A group of international scientists have sequenced the genome of wild soybeans and compared it with cultivated ones in a study that may benefit the cultivation of the important food crop.
Soybean is widely planted worldwide to provide oil and protein, and researchers say understanding the genome of wild soybeans may provide means to improve traits of their cultivated brothers, such as with drought tolerance and pest resistance.
In an article published in the scientific journal Nature Communications, scientists from Hong Kong, Britain, the United States, Japan, the Republic of Korea and Shenzhen-based gene-sequencing company BGI said they had assembled the wild soybean W05 genome and annotated 55,539 protein-coding genes.
The genome mapping, though not the first time for wild soybeans, is of higher quality thanks to advances in sequencing technologies, allowing scientists to perform a thorough comparative study with the genome of cultivated varieties, said Lam Hon-Ming with the Chinese University of Hong Kong, an author of the article.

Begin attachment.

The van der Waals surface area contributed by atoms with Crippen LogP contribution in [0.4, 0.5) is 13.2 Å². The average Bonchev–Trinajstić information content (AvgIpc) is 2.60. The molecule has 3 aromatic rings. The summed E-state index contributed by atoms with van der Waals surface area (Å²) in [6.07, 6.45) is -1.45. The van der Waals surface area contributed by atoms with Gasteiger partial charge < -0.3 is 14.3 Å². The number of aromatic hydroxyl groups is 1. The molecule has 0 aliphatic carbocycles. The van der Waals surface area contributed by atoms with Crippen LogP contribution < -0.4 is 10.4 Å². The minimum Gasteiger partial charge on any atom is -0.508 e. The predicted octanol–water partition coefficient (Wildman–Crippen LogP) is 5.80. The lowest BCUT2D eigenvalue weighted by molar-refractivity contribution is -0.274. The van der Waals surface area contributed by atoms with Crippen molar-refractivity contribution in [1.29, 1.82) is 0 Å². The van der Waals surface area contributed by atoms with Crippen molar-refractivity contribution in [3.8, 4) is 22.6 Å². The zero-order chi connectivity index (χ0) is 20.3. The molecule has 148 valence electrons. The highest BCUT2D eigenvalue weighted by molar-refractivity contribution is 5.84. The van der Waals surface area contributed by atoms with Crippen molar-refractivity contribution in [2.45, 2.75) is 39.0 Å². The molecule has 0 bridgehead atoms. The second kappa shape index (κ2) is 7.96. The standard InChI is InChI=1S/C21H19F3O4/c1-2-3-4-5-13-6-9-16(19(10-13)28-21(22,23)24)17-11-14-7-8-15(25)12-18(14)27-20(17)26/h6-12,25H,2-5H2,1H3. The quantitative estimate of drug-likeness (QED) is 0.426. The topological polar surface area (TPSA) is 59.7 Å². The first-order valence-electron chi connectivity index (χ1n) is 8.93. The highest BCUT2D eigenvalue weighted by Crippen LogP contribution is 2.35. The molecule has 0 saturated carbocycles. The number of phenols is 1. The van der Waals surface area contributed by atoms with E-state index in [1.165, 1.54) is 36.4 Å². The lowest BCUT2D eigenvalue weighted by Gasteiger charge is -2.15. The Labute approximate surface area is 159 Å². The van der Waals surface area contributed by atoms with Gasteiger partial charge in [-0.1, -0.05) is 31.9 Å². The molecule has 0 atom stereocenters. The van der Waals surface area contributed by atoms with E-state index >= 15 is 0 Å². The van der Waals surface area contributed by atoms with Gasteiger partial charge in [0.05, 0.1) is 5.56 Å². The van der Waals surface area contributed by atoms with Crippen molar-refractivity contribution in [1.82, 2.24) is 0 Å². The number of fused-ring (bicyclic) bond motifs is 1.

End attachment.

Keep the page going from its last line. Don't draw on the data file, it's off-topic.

The researchers said that in the comparative study they identified a number of genomic differences between wild and cultivated soybeans, including one "genomic inversion" associated with the change of seed coat colors from dark to yellow during soybean domestication.
Researchers also noticed a reduction in the number of genes encoding antinutrient proteins, which interfere with human absorption of certain nutrients, in cultivated soybeans, possibly a result of human selection.
BGI said it hoped the study would facilitate further studies on wild soybeans and cultivated soybeans, leading to the development of better varieties and expanding cultivation.